Tags: G-20 | Austerity | Growth | US

G-20 Eases Austerity Push Amid Global Growth Worries

Monday, 05 November 2012 07:08 PM

The world’s finance chiefs diluted budget-cutting commitments out of concern that a rush of U.S.- led austerity would choke already fragile global growth.

Citing a weak economic expansion, Group of 20 finance ministers and central bankers ended talks in Mexico City vowing to ensure the “pace of fiscal consolidation is appropriate to support recovery.” Hours before its presidential election, the U.S. promised to “carefully calibrate” its pullback as $607 billion of automatic tax increases and spending cuts loom.

The growth-friendly pledges highlight a change in tone two years after the richest G-20 members signed up for fiscal consolidation. The new position reflects increased concern that government belt-tightening is harming, rather than helping, the investment and consumption needed to spur economic growth.

The statement “reflects how the consensus has become less austere,” said Torsten Slok, chief international economist at Deutsche Bank AG in New York. “Previously, austerity was thought best, but markets don’t seem to believe that now and politicians are recognizing they have to be realistic over what can be achieved.”

Japan was still urged to restrain a debt totaling 237 percent of gross domestic product, while Europe was pressed not to delay on delivering new crisis-fighting policies such as a continent-wide bank supervisory system, according to the statement.

Modest Growth

Describing worldwide growth as modest and subject to “elevated” threats, the G-20 identified as risks possible delays in European rescue measures, the potential for sharp fiscal tightening in the U.S., a slowdown in some emerging markets and a political impasse over funding this year’s Japanese budget.

“The global economic context remains difficult and the fragile recovery remains at risk if the needed policy actions are not implemented,” International Monetary Fund Managing Director Christine Lagarde told reporters.

After uniting around stimulus to combat the 2009 global recession, the group of leading industrial and emerging markets splintered over whether continued aid or austerity paved the best route to prosperity. At a June 2010 summit in Toronto, eight of the G-20’s richest economies, aside from Japan, committed to cutting deficits in half by 2013 and stabilizing or reducing debt as a share of GDP by 2016.

Progress has since been mixed with the latest IMF estimates showing only South Korea, Canada and Australia largely on course to meet both goals. The U.S., for example, faces a budget gap of 7.3 percent of GDP next year versus 11.2 percent in 2010, and a debt of 114.2 percent of GDP in 2016, compared with 98.6 percent in 2010.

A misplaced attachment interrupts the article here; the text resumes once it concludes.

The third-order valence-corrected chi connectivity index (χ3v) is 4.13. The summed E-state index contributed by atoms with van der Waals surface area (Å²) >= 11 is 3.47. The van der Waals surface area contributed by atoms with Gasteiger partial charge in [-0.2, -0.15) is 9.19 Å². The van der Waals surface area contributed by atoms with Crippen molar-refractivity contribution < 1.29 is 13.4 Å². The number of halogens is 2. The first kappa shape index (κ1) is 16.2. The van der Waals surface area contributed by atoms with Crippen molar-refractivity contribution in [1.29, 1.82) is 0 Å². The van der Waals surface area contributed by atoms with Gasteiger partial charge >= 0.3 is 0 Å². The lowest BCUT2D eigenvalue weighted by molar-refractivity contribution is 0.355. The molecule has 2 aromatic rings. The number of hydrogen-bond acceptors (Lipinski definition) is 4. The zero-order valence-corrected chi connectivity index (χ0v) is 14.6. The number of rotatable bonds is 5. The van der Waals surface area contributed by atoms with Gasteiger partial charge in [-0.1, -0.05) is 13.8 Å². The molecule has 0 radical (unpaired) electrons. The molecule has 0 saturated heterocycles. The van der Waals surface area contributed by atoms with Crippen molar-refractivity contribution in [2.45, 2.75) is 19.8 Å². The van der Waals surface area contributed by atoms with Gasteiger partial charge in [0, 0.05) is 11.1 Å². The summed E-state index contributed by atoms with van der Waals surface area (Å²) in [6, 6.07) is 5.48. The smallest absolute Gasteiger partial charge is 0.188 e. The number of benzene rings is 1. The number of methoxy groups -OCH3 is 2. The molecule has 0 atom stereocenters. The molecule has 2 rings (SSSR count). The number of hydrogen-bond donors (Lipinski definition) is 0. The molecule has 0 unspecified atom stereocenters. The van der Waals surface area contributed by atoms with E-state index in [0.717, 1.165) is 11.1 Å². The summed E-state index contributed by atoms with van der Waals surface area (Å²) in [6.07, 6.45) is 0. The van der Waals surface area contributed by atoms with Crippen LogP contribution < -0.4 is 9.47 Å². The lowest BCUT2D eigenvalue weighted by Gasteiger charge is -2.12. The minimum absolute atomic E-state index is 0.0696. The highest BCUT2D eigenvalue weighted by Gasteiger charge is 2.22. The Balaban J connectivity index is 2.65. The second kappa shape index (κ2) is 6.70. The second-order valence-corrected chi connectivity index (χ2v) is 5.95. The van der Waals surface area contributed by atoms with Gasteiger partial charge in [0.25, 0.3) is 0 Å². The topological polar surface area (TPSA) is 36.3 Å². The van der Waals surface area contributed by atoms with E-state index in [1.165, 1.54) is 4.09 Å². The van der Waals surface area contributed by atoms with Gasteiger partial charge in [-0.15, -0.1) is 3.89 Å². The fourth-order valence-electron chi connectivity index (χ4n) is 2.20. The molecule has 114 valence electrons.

Measured Retrenchment

The hand of those advocating a more measured retrenchment has been strengthened by a mid-year global growth slump and signs that the prescribed austerity has not proved an elixir for Europe’s three year debt crisis. The IMF also changed course last month when it released research suggesting budget cuts have a bigger impact on economies than previously envisaged.

The G-20 said it will still ensure public finances are on a sustainable path and told those countries with fiscal room to support growth, drawing a commitment from them to underpin demand if it deteriorates. The group agreed that when officials next meet in Russia, they will identify “credible and ambitious” new debt targets for beyond 2016, policy makers said in the statement.

As President Barack Obama and Republican challenger Mitt Romney tussle for the White House, the U.S. was lobbied to deal with its so-called fiscal cliff that will hit in January unless lawmakers act. That marked a widening in focus on fiscal challenges beyond Europe, whose stresses have dominated recent G-20 talks.

Fiscal Tightening

The IMF estimates the threatened U.S. fiscal tightening is equivalent to 4 percent of GDP, the most since the 1940s and about double the U.S.’s current growth rate.

The global recovery is “very fragile and it is very important that it is not interrupted by an event such as the fiscal cliff,” Mexican central bank Governor Agustin Carstens told reporters.

Europe didn’t escape pressure although European Union Commissioner Olli Rehn argued the region was meeting the Toronto targets. While the euro region was praised for recent reforms and budget cuts in some countries, the G-20 called on policy makers to agree on a banking union and finish retooling their rescue fund to allow it to recapitalize banks.

German Finance Minister Wolfgang Schaeuble said the EU won’t have operational bank supervision before 2014, as the priority should be ensuring the oversight will work rather than delivering it quickly.

Bank Rules

The G-20 also said it remained committed to a full and timely implementation of new worldwide bank rules and to acting by the end of this year to resolve a transatlantic clash about over-the-counter derivatives. Global regulators set a September 2013 deadline to present tougher rules for money-market mutual funds, repurchase agreements and other so-called shadow banking activities.

The group restated past aims to move more rapidly toward greater market-determined exchange rate systems, refrain from competitive devaluations and avoid persistent currency misalignments.

Officials stuck to a January 2013 target for reviewing the way voting shares at the IMF are calculated, even though developed and emerging economies have so far disagreed on the method to use.

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The world's finance chiefs diluted budget-cutting commitments out of concern that a rush of U.S.-led austerity would choke already fragile global growth.
Monday, 05 November 2012 07:08 PM
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